Skip to main content

Russian Competition Advocates Open Antitrust Case Against Google

Google is one of the most popular search engines in the world, and although there is a plethora of search engine alternatives, some countries believe that Google has a monopoly on the search engine market, specifically on mobile devices.

A competition watchdog in Russia opened a case today against Google after Russian search engine company Yandex filed an antitrust complaint earlier this week. Yandex wants regulators to specifically look at the Android operating system, which has an 86 percent majority on Russian smartphones, and determine how Google packages its services on the system. Yandex believes that Google is abusing its market majority, as Google search is the default search engine on Android, and that makes it more difficult for companies like Yandex to promote their product.

Outside of Google, Yandex is the most popular search engine in Russia with a 60 percent market share, but on Android, Yandex drops down to only 44 percent market share. Despite Yandex's 16 percent drop on mobile devices, Google claims that it isn't pushing competitors out of Android, stating that the user always has "complete control" in terms of which apps are on their devices.

Yandex's complaint is just the latest of many antitrust complaints made against Google. The biggest complaint resurfaced last year when the European Commission reopened its antitrust investigation into Google's search and advertising businesses. The group also discussed the plan of a separate investigation solely focused on the Android operating system. The commission's investigation started in 2010 when it discovered that Google had 95 percent of the search market for the entire continent.

It's unknown as to how long the investigation will continue for Yandex and the European Commission, but both groups believe that European-based companies should have a fair chance in the online and mobile game. Android can still dominate on smartphones, but companies like Yandex want Google to give consumers choices when it comes to app services and not just place its apps as the default option.

Follow Rexly Peñaflorida II @Heirdeux. Follow us @tomshardware, on Facebook and on Google+.

  • Onus
    Google claims that it isn't pushing competitors out of Android, stating that the user always has "complete control" in terms of which apps are on their devices.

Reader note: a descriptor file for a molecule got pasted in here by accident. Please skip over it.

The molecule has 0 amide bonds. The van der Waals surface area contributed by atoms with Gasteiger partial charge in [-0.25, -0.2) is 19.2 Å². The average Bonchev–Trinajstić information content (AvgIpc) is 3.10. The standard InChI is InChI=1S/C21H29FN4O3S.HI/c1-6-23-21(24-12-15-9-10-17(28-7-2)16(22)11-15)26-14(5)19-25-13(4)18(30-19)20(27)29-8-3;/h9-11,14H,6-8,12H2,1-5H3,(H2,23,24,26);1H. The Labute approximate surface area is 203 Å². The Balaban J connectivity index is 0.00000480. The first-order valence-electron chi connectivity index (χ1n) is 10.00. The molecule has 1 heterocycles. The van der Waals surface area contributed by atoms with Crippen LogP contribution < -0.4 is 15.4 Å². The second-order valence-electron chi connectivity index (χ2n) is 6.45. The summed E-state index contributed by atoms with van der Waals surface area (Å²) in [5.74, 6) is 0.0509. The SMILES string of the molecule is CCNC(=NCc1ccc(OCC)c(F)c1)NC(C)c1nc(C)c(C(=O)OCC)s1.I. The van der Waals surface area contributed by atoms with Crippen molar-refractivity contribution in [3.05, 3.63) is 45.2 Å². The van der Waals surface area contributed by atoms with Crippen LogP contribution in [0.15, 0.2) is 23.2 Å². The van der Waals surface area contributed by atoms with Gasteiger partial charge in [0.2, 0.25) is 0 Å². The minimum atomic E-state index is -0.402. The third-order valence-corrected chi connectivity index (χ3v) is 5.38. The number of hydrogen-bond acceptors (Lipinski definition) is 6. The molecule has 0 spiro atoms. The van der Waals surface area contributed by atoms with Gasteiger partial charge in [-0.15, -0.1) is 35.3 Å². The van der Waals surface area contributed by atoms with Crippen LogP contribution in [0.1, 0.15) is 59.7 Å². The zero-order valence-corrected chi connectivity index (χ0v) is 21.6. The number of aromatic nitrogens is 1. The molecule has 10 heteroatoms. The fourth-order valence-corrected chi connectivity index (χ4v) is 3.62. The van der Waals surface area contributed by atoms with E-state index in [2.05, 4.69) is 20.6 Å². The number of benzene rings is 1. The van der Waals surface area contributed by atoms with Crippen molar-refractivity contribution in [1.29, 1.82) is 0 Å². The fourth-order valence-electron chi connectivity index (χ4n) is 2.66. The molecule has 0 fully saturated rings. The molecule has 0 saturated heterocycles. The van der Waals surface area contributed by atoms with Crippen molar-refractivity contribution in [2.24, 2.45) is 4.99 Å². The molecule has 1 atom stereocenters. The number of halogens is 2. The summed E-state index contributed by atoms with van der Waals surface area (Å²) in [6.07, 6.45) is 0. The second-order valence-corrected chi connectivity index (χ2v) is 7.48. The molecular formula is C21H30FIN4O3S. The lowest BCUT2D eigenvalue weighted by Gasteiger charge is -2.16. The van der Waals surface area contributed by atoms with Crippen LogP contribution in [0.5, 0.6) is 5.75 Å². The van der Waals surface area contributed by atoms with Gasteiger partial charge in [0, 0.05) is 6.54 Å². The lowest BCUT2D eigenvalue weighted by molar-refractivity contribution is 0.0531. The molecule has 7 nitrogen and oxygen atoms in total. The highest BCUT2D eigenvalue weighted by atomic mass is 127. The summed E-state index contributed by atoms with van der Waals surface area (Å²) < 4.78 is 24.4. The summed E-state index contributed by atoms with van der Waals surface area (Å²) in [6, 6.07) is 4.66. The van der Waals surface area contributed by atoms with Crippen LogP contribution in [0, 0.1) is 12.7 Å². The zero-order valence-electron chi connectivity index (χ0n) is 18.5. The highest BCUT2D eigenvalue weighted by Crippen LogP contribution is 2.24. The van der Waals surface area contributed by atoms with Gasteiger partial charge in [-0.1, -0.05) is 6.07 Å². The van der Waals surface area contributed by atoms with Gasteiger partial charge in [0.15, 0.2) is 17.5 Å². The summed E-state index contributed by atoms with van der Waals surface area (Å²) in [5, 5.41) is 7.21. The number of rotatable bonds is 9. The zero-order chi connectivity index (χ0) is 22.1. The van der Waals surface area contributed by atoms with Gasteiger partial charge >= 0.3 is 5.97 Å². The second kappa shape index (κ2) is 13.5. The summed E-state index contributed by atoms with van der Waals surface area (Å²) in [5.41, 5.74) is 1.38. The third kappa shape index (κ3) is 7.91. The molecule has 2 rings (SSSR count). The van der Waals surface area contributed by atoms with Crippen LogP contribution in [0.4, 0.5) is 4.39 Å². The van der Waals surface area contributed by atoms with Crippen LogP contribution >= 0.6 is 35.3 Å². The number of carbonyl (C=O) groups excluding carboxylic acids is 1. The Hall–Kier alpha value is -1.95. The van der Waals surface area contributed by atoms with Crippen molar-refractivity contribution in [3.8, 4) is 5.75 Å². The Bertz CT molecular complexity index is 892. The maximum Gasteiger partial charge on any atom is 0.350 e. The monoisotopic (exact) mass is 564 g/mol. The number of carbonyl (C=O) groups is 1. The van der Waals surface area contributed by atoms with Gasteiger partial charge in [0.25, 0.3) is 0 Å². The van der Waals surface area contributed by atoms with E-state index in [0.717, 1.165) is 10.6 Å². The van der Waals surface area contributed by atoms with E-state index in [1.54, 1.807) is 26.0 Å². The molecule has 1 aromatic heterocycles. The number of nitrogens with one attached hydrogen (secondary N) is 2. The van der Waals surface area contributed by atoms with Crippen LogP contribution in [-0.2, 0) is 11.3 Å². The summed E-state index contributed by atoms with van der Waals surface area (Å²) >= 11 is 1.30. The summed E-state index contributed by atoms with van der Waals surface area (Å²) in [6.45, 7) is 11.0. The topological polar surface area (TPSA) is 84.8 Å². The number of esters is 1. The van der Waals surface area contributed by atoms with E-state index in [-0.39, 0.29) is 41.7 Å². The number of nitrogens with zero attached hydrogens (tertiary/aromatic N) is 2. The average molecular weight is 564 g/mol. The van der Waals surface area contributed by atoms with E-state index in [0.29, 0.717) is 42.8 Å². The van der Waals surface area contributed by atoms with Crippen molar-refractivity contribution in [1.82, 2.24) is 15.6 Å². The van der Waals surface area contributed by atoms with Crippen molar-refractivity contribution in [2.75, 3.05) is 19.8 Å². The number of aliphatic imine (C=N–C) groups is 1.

This is certainly disingenuous, if it isn't an outright lie, as third parties (e.g. mobile providers) may make the bulk of the decisions, not users. For users, rooting is generally required, which, even if possible, may void warranties and prevent updates.
    Reply
  • leoscott
    If you don't like it Onus, buy a different phone, or in Russia do they make you by an Android?
    Reply
  • JoeMomma
    If you can't beat 'em, sue them and take their money.
    Reply
  • rokit
    Yandex: We'd love to do what Google does but we can't so we pretend to be good ones and grab some cash! Pleeeease.


    "Google search is the default search engine on Android"
    No sh*t Sherlock. But Google doesn't control the defaults on devices other than Nexus. If Yandex wants to be more popular they need to speak to companies that ship default Google browser not Google itself.

    Android is OSS unlike Windows and Google has no control on mobile manufactories(atleast on paper) so the problem lies within a bad Yandex head managers, nothing else.
    Reply
  • Onus
    That is a good point. It is not Google's fault (assuming absence of payola) if the device-makers do not put Yandex (or other non-Google software) on their products.
    My issue was only with the statement that users get to choose; no, not really, unless they are technically astute and don't mind killing their warranties and software updates. That too is not necessarily Google's fault, but you'd think they'd know that's how it is.
    Reply
  • scififone
    Google apps can be easily disabled on any phone that I've had. If they aren't it is not Google's fault certain manufactures make it impossible to disable apps.
    Reply
  • er0shima
    this is like saying: I'm going to mcdonalds but I want a KFC meal with extra fries.
    For crying out loud....... -___-' ....
    Reply
  • payne4evr
    russia can't really produce a smartphone.. so they should use what they have.. drop android and hold a pierogi to your ear and talk.. onlookers won't be surprised.. that's about what they amount to as a society over there. either complain complain... or duhhhh.....
    Reply
  • Larry Litmanen
    I hope they force Google to change its policies, Google is truly an evil company. Spying, phishing, killing competition.
    Reply
  • agnickolov
    Sounds eerily familiar. Anybody remember the antitrust cases against Microsoft 17 years ago? They could even impose the same solution -- require Android to present a search engine choice the first time the user starts their device.
    Reply